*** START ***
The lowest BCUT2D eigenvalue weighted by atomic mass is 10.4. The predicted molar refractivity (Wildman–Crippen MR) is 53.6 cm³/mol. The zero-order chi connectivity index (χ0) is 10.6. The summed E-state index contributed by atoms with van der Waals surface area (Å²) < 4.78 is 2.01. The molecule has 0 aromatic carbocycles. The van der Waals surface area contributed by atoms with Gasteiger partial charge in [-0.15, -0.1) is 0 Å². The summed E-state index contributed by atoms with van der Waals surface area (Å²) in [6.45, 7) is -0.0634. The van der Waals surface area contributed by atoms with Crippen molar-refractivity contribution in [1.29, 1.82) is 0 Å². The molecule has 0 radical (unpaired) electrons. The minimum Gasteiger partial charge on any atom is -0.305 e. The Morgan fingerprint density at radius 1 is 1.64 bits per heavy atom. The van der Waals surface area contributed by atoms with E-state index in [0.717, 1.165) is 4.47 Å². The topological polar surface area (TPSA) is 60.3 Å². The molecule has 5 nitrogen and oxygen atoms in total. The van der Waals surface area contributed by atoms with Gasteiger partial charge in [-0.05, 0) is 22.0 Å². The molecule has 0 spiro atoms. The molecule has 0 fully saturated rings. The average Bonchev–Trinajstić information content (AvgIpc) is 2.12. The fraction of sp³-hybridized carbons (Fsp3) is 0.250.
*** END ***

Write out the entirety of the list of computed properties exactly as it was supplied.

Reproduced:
The lowest BCUT2D eigenvalue weighted by atomic mass is 10.4. The predicted molar refractivity (Wildman–Crippen MR) is 53.6 cm³/mol. The zero-order chi connectivity index (χ0) is 10.6. The summed E-state index contributed by atoms with van der Waals surface area (Å²) < 4.78 is 2.01. The molecule has 0 aromatic carbocycles. The van der Waals surface area contributed by atoms with Gasteiger partial charge in [-0.15, -0.1) is 0 Å². The summed E-state index contributed by atoms with van der Waals surface area (Å²) in [6.45, 7) is -0.0634. The van der Waals surface area contributed by atoms with Crippen molar-refractivity contribution in [1.29, 1.82) is 0 Å². The molecule has 0 radical (unpaired) electrons. The minimum Gasteiger partial charge on any atom is -0.305 e. The Morgan fingerprint density at radius 1 is 1.64 bits per heavy atom. The van der Waals surface area contributed by atoms with E-state index in [0.717, 1.165) is 4.47 Å². The topological polar surface area (TPSA) is 60.3 Å². The molecule has 5 nitrogen and oxygen atoms in total. The van der Waals surface area contributed by atoms with Gasteiger partial charge in [-0.05, 0) is 22.0 Å². The molecule has 0 spiro atoms. The molecule has 0 fully saturated rings. The average Bonchev–Trinajstić information content (AvgIpc) is 2.12. The fraction of sp³-hybridized carbons (Fsp3) is 0.250.